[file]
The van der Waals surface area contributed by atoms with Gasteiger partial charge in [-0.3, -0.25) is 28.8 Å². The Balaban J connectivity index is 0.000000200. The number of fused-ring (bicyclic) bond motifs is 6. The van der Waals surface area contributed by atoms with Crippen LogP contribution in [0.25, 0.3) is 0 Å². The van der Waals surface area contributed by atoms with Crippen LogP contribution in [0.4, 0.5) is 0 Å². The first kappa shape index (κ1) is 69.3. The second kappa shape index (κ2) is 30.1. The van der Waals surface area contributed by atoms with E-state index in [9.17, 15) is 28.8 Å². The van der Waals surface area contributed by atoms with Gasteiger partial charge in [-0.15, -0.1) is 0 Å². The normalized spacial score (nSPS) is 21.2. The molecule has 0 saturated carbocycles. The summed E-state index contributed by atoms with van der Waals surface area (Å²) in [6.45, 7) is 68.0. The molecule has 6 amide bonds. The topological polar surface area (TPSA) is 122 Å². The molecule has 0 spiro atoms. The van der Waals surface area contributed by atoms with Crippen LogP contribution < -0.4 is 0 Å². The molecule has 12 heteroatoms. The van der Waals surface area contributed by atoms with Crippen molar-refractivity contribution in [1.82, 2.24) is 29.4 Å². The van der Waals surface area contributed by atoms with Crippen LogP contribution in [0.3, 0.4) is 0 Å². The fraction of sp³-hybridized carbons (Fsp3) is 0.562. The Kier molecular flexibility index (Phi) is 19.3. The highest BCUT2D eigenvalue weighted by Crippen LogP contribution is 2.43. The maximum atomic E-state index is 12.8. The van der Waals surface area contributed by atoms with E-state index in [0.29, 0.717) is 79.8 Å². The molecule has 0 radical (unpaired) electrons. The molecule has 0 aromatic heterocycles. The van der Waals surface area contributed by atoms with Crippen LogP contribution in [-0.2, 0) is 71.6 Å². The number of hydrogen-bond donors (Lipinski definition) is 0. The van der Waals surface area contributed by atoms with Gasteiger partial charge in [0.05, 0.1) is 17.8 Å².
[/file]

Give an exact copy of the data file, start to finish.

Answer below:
The van der Waals surface area contributed by atoms with Gasteiger partial charge in [-0.3, -0.25) is 28.8 Å². The Balaban J connectivity index is 0.000000200. The number of fused-ring (bicyclic) bond motifs is 6. The van der Waals surface area contributed by atoms with Crippen LogP contribution in [0.25, 0.3) is 0 Å². The van der Waals surface area contributed by atoms with Crippen LogP contribution in [0.4, 0.5) is 0 Å². The first kappa shape index (κ1) is 69.3. The second kappa shape index (κ2) is 30.1. The van der Waals surface area contributed by atoms with E-state index in [9.17, 15) is 28.8 Å². The van der Waals surface area contributed by atoms with Gasteiger partial charge in [-0.15, -0.1) is 0 Å². The normalized spacial score (nSPS) is 21.2. The molecule has 0 saturated carbocycles. The summed E-state index contributed by atoms with van der Waals surface area (Å²) in [6.45, 7) is 68.0. The molecule has 6 amide bonds. The topological polar surface area (TPSA) is 122 Å². The molecule has 0 spiro atoms. The van der Waals surface area contributed by atoms with Crippen LogP contribution < -0.4 is 0 Å². The molecule has 12 heteroatoms. The van der Waals surface area contributed by atoms with Crippen molar-refractivity contribution in [1.82, 2.24) is 29.4 Å². The van der Waals surface area contributed by atoms with Crippen LogP contribution in [0.3, 0.4) is 0 Å². The fraction of sp³-hybridized carbons (Fsp3) is 0.562. The Kier molecular flexibility index (Phi) is 19.3. The highest BCUT2D eigenvalue weighted by Crippen LogP contribution is 2.43. The maximum atomic E-state index is 12.8. The van der Waals surface area contributed by atoms with E-state index in [0.29, 0.717) is 79.8 Å². The molecule has 0 radical (unpaired) electrons. The molecule has 0 aromatic heterocycles. The van der Waals surface area contributed by atoms with Crippen LogP contribution in [-0.2, 0) is 71.6 Å². The number of hydrogen-bond donors (Lipinski definition) is 0. The van der Waals surface area contributed by atoms with Gasteiger partial charge in [0.05, 0.1) is 17.8 Å².